My daughter, Isabella, loves to go for walks. Actually, she would prefer to be on her scooter or her bike. But given the chance to be outside for any reason, she’ll take it. I love outdoor walks, as well, but as Bella will point out, I now prefer naps to exercise.
During the recent holiday break, I tried to take time each day to at least take our dog, Sophie, out for a walk around the neighborhood. Sometimes we went alone. I love the opportunity to listen to music and breathe the crisp, fresh air. Other times, Isabella went with me, and on a few occasions, Carin joined us. We live in a great neighborhood with friendly neighbors, many of whom walk the paved trails and sidewalks.
We’ve gone on bike rides along the paved Bosque trail, and we’ve ventured as a family into the foothills of the Sandia mountains. On New Year’s Day, I suggested taking a very short drive into the North Valley to walk along the banks of the ditches, which is where I spent a good part of my childhood. In the end, Bella reluctantly joined Sophie and me. Bella had no idea what I meant by walking the ditch banks. She kept asking if we were going to walk in the ditch. I couldn’t comprehend how she didn’t understand.
We drove a few miles to the townhouse where Yvette and I first lived when we were married. It was a few miles south of where I grew up, but still in the heart of the North Valley. I had great memories of walking along the banks of that particular ditch which ran behind our home. I remember waking up to the sounds of neighbors riding their horses along the ditch, or cadets from the police academy taking their early-morning jogs. I also remember going for a walk down that ditch bank one afternoon after learning that my editor at The Albuquerque Tribune had lost her courageous fight against breast cancer.
This week, I convinced Bella to trust me and go for a different kind of walk. She laughed, and understood it meant a lot to me that she tag along with me down memory lane.
A funny thing happened along the way. Within a few minutes, Bella was hooked on the experience. We probably walked a mile round-trip; the sun was out, but the sun was setting and the wind was kicking up little dust devils. It was cold in the shade. Still, we had a blast. When I suggested that we keep track of all the different animals we would encounter, Bell had no idea what was in store. Of course we saw several dogs – in back yards and walking with their owners. We also saw chickens, a duck, horses, Shetland ponies, a goat, cranes, and a rabbit. We also enjoyed peering into the long, narrow back yards of the homes in the neighborhoods. Unlike our suburban-like neighborhood, no two yards area alike in the valley.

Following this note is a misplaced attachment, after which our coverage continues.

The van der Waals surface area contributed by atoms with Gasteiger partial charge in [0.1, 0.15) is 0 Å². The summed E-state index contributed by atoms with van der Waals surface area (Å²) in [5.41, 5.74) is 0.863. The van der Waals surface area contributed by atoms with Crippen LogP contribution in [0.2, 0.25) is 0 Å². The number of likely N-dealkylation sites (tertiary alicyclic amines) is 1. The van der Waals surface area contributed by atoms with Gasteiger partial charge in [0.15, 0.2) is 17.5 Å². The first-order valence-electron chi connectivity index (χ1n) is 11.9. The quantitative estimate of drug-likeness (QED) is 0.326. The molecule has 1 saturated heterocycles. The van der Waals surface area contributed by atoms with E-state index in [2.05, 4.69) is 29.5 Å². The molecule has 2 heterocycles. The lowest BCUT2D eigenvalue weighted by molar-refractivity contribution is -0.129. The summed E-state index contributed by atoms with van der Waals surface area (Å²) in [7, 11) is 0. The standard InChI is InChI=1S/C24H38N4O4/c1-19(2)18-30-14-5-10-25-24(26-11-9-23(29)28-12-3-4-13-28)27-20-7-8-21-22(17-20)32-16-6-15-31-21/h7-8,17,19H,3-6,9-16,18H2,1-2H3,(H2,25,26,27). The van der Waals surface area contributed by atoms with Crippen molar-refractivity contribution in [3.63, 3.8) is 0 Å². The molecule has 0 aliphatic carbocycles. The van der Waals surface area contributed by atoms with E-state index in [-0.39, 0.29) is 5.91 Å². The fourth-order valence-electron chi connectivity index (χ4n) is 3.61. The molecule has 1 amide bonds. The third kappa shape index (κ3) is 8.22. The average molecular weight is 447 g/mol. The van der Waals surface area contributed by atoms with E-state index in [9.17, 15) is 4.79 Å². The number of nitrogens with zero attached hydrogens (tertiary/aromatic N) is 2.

Bella got a kick out of my stories about the ditch banks in my old neighborhood. My friends and I would walk along one ditch bank on our way to Taft Middle School. There was one yard that had a hole in the chain link fence. Sometimes, when we were late, or adventurous, we would slip through that hole and run as fast as we could through the long yard, which led directly to the front of the school. Bella loved that story. When she discovered a hole in a fence at the end of our trek on Wednesday, she just had to climb through and pretend she was sneaking through somebody’s yard.
My brother and friends from the neighborhood used to fish for crawdads in that same ditch; we rode our bikes north where we jumped the fence and grabbed cherries and other fruit; we even played football in the dry beds of a larger ditch that ran adjacent to our friends’ house off Rio Grande. I didn’t tell this to Bella, but “ditching” class at Valley High School sometimes meant literally walking along the ditch bank on the north and east sides of the school to somebody’s house or a waiting car. When we went to parties in neighborhoods where we potentially needed an escape route out, we scouted nearby ditches and planned a meeting spot in case we split up.
Ironically, the ditch that Isabella and I walked this week, is called the Gallegos Lateral. It runs through the original Elena Gallegos Land Grant. Maybe that’s a sign that we need to move back to the North Valley. At the very least, I’m glad that Bella got to experience, and appreciate, the same North Valley ditch banks I roamed in the 1970s and 80s.